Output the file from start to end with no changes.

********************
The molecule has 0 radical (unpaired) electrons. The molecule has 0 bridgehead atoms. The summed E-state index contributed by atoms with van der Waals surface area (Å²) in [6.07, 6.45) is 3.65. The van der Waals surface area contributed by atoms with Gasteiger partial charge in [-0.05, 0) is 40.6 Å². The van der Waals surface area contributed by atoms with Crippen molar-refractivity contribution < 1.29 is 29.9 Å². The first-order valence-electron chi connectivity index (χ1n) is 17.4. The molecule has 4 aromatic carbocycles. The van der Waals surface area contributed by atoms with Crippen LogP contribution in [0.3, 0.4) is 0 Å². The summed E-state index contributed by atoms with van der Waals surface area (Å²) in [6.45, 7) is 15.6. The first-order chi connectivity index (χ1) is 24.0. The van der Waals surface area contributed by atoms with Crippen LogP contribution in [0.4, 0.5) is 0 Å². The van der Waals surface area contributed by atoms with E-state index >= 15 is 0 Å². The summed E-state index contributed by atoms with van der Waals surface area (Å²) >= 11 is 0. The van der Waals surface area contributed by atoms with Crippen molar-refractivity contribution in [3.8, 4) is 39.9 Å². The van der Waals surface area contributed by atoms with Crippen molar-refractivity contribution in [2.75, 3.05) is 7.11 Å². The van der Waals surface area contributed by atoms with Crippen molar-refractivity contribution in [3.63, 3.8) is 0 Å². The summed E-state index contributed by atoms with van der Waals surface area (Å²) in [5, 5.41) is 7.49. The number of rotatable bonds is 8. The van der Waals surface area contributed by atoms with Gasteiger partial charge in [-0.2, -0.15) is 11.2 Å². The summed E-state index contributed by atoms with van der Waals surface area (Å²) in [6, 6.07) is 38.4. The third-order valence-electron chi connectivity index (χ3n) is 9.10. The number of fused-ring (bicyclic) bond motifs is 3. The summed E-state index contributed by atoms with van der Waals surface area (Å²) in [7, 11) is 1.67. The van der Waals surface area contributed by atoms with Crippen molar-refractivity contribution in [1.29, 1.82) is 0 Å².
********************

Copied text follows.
The molecule has 0 radical (unpaired) electrons. The molecule has 0 bridgehead atoms. The summed E-state index contributed by atoms with van der Waals surface area (Å²) in [6.07, 6.45) is 3.65. The van der Waals surface area contributed by atoms with Gasteiger partial charge in [-0.05, 0) is 40.6 Å². The van der Waals surface area contributed by atoms with Crippen molar-refractivity contribution < 1.29 is 29.9 Å². The first-order valence-electron chi connectivity index (χ1n) is 17.4. The molecule has 4 aromatic carbocycles. The van der Waals surface area contributed by atoms with Crippen LogP contribution in [0.3, 0.4) is 0 Å². The summed E-state index contributed by atoms with van der Waals surface area (Å²) in [6.45, 7) is 15.6. The first-order chi connectivity index (χ1) is 24.0. The van der Waals surface area contributed by atoms with Crippen LogP contribution in [0.4, 0.5) is 0 Å². The van der Waals surface area contributed by atoms with E-state index >= 15 is 0 Å². The summed E-state index contributed by atoms with van der Waals surface area (Å²) >= 11 is 0. The van der Waals surface area contributed by atoms with Crippen molar-refractivity contribution in [3.8, 4) is 39.9 Å². The van der Waals surface area contributed by atoms with Crippen molar-refractivity contribution in [2.75, 3.05) is 7.11 Å². The van der Waals surface area contributed by atoms with Crippen molar-refractivity contribution in [3.63, 3.8) is 0 Å². The summed E-state index contributed by atoms with van der Waals surface area (Å²) in [5, 5.41) is 7.49. The number of rotatable bonds is 8. The van der Waals surface area contributed by atoms with Gasteiger partial charge in [-0.2, -0.15) is 11.2 Å². The summed E-state index contributed by atoms with van der Waals surface area (Å²) in [6, 6.07) is 38.4. The third-order valence-electron chi connectivity index (χ3n) is 9.10. The number of fused-ring (bicyclic) bond motifs is 3. The summed E-state index contributed by atoms with van der Waals surface area (Å²) in [7, 11) is 1.67. The van der Waals surface area contributed by atoms with Crippen molar-refractivity contribution in [1.29, 1.82) is 0 Å².